I see this all around the United States.  The big game like an elephant, a whale or a rhino are still around.  And if you are equipped to hunt them, you will have more food than you can possibly need.  But most the deer, rabbits, squirrels, possum, fish, etc. are gone.  Normal people with normal skills need not apply.  You have been replaced by better software and robots.

Then, just the other day, this caught my eye.  It was an article written for “The Seattle Globalist” by Sahid Maxad, an immigrant who, after twenty years repatriated to Somalia.  Sahid writes:

“But I was also getting away from a mostly stagnant and unfulfilling life in Seattle — White Center to be specific.

I was tired of working dead end jobs just to pay the bills. I felt trapped in a vicious cycle, where I always ended up at the same starting point, with no end in sight. I felt as if I was living a real life version of the movie Groundhog Day.”

What Sahid found in Somalia was a very poor country, and yet one with “many continuous years of improved safety and infrastructure development.”  And the time seemed to be right.  “More and more people are choosing to take their savings and invest in startup businesses and NGOs in Somalia to help rebuild the nation on a grassroots level.”

“Returning diaspora members are positioning themselves for success beyond their wildest imaginations — especially compared to their prospects in the States. I’ve seen people come here with a modest amount of savings and leverage it into entire hotel chains and various other lucrative entrepreneurial enterprises.”

In other words, the game hunting is good there in Somalia for the burgeoning middle class.

I wonder if we might not see more and more of your own middle class heading for the poorer regions of the world in the coming years also, as they search out a better life.

Advertising Flattened


Essays by Carl Nelson

February 6, 2016

Carl Sleeping1

The Day I’m Not Called a Bigot, Racist, Islamophobe, Homophobe, Misogynist, Reactionary or Racist is the Day I’ve Failed My Country and Two Thousand Years of History

(or How I Developed a Soft Spot for Richard Nixon)


 I’ve never bagged all of these epithets on the same day, but I have landed three in one posting.  I was accused of “creating an environment where reactionary thinking was tolerated” and called a bigot and a racist all in the same thread.  And this was by my nephew.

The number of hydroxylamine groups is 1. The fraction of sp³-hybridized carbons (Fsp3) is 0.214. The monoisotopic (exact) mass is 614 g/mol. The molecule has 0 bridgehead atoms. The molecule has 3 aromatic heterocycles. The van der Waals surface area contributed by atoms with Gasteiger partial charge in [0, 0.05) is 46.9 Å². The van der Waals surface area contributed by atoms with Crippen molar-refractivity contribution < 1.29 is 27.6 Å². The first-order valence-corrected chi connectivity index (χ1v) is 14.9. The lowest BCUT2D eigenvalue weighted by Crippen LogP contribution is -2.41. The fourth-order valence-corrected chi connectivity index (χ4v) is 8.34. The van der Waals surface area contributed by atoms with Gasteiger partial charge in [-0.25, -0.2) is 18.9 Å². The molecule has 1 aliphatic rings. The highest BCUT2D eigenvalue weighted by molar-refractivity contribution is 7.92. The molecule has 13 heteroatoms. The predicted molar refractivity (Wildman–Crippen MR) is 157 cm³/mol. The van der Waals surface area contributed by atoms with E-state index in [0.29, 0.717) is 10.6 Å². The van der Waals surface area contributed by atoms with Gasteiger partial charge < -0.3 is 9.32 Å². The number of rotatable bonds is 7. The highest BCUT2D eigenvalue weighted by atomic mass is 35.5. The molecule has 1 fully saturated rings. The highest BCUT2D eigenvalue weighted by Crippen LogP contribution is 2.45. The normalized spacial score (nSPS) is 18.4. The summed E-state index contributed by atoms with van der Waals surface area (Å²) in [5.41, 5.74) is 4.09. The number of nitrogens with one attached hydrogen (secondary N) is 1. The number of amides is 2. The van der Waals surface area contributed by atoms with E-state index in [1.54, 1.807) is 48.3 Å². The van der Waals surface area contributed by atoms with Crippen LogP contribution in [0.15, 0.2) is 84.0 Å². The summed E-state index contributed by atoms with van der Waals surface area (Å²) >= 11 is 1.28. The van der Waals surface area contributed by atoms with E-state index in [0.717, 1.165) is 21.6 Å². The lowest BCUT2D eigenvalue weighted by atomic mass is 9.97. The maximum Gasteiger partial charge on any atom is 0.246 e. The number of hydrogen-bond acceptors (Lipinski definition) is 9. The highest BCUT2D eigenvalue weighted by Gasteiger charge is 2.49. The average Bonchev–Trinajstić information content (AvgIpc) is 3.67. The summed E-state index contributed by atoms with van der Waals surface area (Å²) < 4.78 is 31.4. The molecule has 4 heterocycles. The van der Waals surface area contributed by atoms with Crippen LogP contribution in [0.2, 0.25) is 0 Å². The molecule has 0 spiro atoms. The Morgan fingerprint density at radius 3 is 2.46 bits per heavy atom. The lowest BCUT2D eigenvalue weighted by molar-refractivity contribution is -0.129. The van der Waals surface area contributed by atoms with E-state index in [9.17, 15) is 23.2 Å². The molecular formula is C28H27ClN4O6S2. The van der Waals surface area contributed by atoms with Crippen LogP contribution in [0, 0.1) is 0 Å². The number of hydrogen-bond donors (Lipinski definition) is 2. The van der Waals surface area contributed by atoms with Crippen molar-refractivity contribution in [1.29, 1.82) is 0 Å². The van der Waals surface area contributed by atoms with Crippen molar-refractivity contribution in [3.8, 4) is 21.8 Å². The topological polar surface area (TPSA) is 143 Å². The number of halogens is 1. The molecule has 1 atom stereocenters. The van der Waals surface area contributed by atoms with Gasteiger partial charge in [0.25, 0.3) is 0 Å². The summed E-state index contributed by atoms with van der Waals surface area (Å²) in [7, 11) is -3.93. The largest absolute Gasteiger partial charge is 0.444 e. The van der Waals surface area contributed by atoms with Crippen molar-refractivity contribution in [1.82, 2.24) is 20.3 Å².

There was a study conducted some time ago which was written about in an issue I had of The New Yorker.  It seems that individuals in crowds allow themselves more and more leeway to act delinquently depending upon the amount of implied consensus within the surrounding group.  That is, if everybody decides to kick someone when they’re down, that’s when we’re going to feel most free to get in a few licks ourselves.  If one person objects, several may hold back.  And if several hold back, this could demoralize several more.  We can see how this could start a de-escalation of what I would call bandwagon bullying.

As I heard a character say on a TV miniseries I was watching just the other night, “The law is like a muscle.  If you exercise it, it grows strong.  But if you don’t exercise it,”… it becomes such a weak thing as to be useless.  I feel the same way about the First Amendment.

Even living way out in the woods, such as I, a person can become as deeply involved in some fulmination through social media as if he lived in Brooklyn.   This is the miracle of our age.

Some days I don’t feel quite up to it.  I want to post a cute kitten.   Nevertheless I feel honor bound to pick up a post and swing it if a lynch mob should pass me by.  My feeling is that just one person can send the message that the real world is not quite ready to allow this violence that is fulminating.  They are going to have to wait a while.  They’ll have to cool their heels or search for better circumstances.  They’re not going to get a pass.  Not from me.  “Over my dead body,” as they say.

How does a person become this ‘mean, bigoted, racist, reactionary, misogynistic and homophobic’ person such as myself?